Placental growth factor (PlGF) can form heterodimers with VEGF and several splice variants of PlGF exist that bind to VEGFR-1/Flt-1 and/or neuropilin-1 (2–5). The contribution of PlGF to angiogenesis was shown in transgenic mice in which the overexpression of PlGF resulted in a substantial increase in vasculature, including the number of vessels, branching points, size of the vessels, and increased vascular permeability (6). PlGF is expressed by the placenta, endothelial cells, and osteogenic cells and promotes angiogenesis during wound healing, ischemia, and inflammation (7, 8). It is induced under hypoxic conditions that occur in many solid tumors (9), thereby promoting tumor neovascularization and enhancing the survival of tumor endothelial cells and macrophages (7, 10, 11).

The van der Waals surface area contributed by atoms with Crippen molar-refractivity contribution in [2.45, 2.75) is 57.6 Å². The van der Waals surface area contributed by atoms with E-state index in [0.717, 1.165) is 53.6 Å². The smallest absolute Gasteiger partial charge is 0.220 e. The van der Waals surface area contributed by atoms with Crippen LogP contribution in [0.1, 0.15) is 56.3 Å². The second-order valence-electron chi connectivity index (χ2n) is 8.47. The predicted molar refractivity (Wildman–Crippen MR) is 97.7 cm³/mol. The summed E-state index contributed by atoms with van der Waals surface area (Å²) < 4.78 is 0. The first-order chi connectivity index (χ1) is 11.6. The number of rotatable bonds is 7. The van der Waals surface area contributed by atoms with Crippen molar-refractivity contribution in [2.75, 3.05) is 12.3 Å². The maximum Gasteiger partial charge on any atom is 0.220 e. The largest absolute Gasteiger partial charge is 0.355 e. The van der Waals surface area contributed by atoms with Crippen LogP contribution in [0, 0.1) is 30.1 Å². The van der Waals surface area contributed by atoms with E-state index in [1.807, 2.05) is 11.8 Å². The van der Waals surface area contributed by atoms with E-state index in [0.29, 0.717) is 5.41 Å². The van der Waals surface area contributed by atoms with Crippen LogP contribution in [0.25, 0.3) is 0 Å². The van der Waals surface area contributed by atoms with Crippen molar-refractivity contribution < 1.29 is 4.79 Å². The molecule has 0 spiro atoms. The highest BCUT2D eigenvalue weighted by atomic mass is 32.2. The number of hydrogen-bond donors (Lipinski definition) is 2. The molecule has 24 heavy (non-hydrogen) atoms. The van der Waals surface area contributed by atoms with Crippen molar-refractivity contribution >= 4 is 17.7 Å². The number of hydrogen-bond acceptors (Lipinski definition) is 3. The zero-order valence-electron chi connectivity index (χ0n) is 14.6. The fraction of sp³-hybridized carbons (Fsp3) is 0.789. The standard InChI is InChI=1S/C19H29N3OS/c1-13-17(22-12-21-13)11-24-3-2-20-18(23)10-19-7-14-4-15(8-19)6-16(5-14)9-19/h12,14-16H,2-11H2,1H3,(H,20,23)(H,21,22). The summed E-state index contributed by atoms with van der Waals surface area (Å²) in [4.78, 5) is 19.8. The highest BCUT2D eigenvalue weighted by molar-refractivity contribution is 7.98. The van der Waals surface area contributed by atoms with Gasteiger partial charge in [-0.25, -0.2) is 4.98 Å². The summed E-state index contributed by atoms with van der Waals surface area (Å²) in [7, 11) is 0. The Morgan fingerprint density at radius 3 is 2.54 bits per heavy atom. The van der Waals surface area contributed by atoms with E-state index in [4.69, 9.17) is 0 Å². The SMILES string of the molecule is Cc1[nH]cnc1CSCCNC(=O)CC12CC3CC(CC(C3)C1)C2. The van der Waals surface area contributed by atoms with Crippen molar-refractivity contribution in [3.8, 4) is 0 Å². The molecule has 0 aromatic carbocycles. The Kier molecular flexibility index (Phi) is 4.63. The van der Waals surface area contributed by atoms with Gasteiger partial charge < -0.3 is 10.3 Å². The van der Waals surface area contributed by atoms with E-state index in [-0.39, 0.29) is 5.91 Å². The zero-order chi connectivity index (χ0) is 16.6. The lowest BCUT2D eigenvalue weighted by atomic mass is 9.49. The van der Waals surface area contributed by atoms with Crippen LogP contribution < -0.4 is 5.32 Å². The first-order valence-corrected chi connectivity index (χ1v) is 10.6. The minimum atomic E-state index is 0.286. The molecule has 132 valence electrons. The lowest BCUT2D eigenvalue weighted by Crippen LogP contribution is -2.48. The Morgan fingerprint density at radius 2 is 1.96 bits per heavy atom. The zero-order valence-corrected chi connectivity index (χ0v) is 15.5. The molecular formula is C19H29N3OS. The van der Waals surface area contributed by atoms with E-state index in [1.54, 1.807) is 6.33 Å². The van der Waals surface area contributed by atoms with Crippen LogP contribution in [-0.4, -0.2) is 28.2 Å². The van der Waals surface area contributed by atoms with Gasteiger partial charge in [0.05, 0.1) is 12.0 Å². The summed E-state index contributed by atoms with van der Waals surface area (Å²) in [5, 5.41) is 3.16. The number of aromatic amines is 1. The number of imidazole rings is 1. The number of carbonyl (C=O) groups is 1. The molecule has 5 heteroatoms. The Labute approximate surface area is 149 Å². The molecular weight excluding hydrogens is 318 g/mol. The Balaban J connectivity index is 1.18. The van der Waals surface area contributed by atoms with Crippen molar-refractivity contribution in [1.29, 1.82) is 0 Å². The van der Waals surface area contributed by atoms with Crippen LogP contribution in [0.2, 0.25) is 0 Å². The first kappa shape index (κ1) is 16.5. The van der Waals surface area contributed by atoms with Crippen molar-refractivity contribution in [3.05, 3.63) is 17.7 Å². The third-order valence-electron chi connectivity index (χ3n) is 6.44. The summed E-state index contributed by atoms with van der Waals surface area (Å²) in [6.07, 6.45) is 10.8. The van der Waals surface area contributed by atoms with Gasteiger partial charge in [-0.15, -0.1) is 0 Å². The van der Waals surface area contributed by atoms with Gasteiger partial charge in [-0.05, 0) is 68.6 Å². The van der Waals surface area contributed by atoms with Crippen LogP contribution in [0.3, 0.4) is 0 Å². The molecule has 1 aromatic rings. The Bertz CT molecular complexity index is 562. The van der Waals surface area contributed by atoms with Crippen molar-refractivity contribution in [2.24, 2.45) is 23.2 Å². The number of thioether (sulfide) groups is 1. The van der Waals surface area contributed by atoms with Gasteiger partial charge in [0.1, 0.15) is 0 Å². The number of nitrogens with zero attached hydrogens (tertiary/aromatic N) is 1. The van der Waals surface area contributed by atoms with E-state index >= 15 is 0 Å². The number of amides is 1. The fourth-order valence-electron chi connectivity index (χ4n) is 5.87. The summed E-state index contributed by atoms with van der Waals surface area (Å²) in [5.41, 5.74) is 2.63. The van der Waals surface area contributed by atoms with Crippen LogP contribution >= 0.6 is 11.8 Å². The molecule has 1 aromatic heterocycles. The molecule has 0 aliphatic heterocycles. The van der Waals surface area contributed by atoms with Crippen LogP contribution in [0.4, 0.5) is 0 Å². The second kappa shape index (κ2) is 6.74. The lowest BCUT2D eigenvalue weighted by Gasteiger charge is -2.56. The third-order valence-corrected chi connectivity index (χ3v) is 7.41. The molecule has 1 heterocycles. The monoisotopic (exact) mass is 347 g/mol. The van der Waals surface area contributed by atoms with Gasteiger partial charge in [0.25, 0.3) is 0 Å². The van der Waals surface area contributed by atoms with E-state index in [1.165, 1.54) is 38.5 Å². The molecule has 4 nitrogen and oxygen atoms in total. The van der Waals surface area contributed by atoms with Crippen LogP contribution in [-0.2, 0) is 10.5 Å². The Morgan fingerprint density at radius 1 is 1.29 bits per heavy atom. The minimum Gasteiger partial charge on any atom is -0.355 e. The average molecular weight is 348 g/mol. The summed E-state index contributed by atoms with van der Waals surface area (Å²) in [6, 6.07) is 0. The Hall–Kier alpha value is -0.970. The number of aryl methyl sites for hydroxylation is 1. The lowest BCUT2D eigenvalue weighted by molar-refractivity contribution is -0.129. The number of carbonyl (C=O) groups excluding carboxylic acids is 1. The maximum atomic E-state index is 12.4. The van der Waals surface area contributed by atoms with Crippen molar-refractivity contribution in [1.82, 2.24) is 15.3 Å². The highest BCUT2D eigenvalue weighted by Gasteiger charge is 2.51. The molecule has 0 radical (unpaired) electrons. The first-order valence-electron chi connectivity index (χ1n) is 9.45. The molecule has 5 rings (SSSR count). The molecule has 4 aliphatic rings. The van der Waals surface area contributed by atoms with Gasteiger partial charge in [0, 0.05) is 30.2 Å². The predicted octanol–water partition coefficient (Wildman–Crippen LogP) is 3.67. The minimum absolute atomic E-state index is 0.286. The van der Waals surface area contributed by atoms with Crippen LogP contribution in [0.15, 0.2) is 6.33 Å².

PlGF is upregulated in many malignant diseases and thus may be a useful therapeutic target. It is more highly expressed in small and non–small cell lung cancers and in renal cell carcinomas (RCC) than in the corresponding normal tissues (12–14). PlGF transcripts were present in human cervical squamous cell carcinomas and were upregulated in human prostate cancer cells (15, 16). Human melanoma cells and melanocytes also secrete and respond to PlGF (17, 18). In addition, PlGF is of interest as a target for breast and gastric cancers in which the expression is higher than in other cancers (19, 20). PlGF enhanced the motility and invasion of the human breast tumor lines MCF-7 and MDA-MB-231; a PlGF antagonist inhibited this activity in vitro and reduced lung metastasis in vivo (21). The therapeutic potential of neutralizing PlGF was shown with an anti-PlGF antibody that inhibited the growth of tumors in preclinical studies of melanoma, pancreatic cancer, colon carcinoma, and bone metastasis (8, 22).